Spring is in the air, the grapes are growing, the sap is flowing, and at tasting rooms across the state, so are the wines. Wineries typically release new wines this time of year, and many take advantage of regional events to introduce them—and the dozens of others already on shelves—to patrons.
While many wineries are open for tastings year round, spring-release weekends and barrel-tasting weekends guarantee visitors a chance to sample at a winery, discover what’s new, and sometimes even taste yet-to-be-released wines directly from the barrel. You can also expect hundreds of other people to be doing the same. Here’s a roundup of some forthcoming spring events:
Passport to Woodinville
It’s been a weekend. It’s been a month. Now it seems Passport is back to being one weekend long.
In days of yore, it seemed virtually every Woodinville winery (of which there are now about 80) threw open its doors and nixed its tasting fees (the $65-or-so "passport" got you a free sample at every participating winery) for the month/weekend. These days the Passport list officially features 35 wineries. While fewer of the boutique and high-end wineries seem to be participating this year, it’s hard to imagine any of them will have doors closed for the weekend.
The event has become more of a booze cruise for wines, where it’s no shock to see a bachelorette party tottering around in stilettos and wine-stained veils. Still, there are reasons to go. You want to see and be seen, for example, or, you want to check out some of the newest tasting rooms, such as Bunnell Family Cellars, which opens this weekend.
Go If: You like pub crawls, but with wine.
When: April 21 & 22
Get There: By car, approximately 20 miles northeast of Seattle.
Cost: $75 Saturday, $65 Sunday
Yakima Spring Barrel Tasting
A full one-third of the state’s grapes are grown in the Yakima Valley, so it’s no shock that the area is hosting its own Spring Barrel Tasting weekend, during which 40 wineries let visitors sample what’s new and what’s still in barrel. And, if tasting isn’t enough, while you’re in town you can swing over to Los Hernandez in Union Gap, where they make what is perhaps the nation’s finest tamale, and where by late April, the owners also hope to have their world-famous asparagus tamale, Mother Nature willing.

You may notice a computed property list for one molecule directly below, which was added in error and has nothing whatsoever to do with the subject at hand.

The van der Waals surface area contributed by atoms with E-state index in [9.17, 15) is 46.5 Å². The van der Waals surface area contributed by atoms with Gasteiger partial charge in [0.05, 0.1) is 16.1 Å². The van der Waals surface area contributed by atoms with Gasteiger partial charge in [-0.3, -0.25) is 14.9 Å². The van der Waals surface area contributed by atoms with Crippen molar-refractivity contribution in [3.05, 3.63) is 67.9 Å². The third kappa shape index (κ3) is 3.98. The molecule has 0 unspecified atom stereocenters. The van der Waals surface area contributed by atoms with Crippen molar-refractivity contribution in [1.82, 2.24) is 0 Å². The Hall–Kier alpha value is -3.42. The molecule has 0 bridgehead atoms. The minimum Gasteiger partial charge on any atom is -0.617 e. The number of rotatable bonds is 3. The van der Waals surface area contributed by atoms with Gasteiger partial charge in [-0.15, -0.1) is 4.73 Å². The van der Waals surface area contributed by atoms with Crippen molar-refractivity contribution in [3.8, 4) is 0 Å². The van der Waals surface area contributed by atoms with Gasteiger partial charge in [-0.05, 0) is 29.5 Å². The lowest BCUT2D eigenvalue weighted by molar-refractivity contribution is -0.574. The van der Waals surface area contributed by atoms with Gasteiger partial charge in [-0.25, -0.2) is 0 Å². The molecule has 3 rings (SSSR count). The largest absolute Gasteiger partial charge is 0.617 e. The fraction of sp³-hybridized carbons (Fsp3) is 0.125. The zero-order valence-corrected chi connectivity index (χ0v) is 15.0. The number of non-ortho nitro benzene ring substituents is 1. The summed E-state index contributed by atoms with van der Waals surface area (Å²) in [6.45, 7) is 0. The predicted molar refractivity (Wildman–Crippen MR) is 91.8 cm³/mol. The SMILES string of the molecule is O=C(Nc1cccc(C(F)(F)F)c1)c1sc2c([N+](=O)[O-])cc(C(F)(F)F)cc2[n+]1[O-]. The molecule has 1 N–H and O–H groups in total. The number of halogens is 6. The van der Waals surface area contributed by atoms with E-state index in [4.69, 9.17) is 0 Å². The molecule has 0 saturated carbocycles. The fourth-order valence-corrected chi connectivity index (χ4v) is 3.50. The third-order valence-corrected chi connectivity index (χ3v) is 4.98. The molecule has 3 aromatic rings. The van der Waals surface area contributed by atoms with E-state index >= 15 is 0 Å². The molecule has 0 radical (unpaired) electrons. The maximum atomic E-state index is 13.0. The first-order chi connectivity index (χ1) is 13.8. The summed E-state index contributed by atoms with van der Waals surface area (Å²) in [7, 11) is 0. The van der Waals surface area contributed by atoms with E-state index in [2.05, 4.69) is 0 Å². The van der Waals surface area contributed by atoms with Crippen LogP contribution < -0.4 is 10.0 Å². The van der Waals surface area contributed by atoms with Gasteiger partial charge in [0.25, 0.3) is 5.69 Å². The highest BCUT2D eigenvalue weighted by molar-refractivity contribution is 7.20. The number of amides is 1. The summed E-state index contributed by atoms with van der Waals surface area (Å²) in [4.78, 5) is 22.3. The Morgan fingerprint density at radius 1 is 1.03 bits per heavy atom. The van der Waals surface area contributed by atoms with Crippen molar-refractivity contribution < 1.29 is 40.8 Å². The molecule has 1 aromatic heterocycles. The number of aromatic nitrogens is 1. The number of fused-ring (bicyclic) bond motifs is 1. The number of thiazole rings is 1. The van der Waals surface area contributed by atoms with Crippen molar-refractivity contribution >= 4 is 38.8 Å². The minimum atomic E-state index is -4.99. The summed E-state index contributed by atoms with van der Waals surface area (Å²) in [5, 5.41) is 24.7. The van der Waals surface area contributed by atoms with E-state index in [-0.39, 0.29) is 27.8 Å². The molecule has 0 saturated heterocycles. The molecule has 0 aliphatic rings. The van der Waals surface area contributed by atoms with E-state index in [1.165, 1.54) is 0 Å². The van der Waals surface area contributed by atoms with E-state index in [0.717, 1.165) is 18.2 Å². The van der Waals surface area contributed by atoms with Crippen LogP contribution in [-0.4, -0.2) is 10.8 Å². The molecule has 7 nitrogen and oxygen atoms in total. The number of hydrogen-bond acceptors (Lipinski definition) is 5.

Go If: You’ve never visited the new Naches Heights appellation, or a Yakima winery.
When: April 27–29
Get There: By car, approximately 2.5 hours east of Seattle. Take I-90 to I-82.
Cost: $40 for a premier pass that gets you a free tastings at 40 wineries, plus special tours and bites at various places
Walla Walla Spring Release Weekend
One of my most memorable Walla Walla spring release weekends happened years ago when, while standing outside Beresan and Balboa, winemaker Tom Glase came by and dragged my group back into Beresan and began barrel tasting us on a carmenere he was exceptionally proud of. That was the same weekend Jean-Francois Pellet ended up giving tours of the caves at Pepperbridge, too. Spring Release attracts enough of a crowd these days to make those moments less likely, but there’s still a lot of random fun to be had.
At some wineries—such as Abeja and Leonetti—being on the list is the only way to score a visit. But others, such as Tranche Cellars, will actually be open to the public. Chris Figgins, still winemaker for the family winery Leonetti, will sample and give a sneak peak of his new Figgins tasting room downtown, set to open later this summer; Bunchgrass will be open all weekend (versus just Saturday) and Long Shadows will be pouring library wines. There will be winemaker dinners from Waters and others, a grand opening for Canoe Ridge (which was purchased by Precept in 2011), a Friday night hot air balloon display at Waterbrook, and wine club members-only parties at a variety of wineries, including Dunham.
What else can you expect? Rock music to be blaring at K Vintners, food trucks to be dishing it up outside various wineries, and the chance to check out wines just being released to the public in general.
Go If: You want to be relatively certain you’ll get to explore a winery that might not always be open, but not if you’re looking for one-on-one time with your favorite winemaker.
When: May 4–6
Get There: By car, approximately 4.5 hours east of Seattle. Take I-90 to I-82 to Hwy 12. Fly Alaska Airlines and your boarding pass gets you free tastings at 70 wineries, and your first case of wine is checked for free.
Cost: Some wineries charge a tasting fee, always refundable with purchase.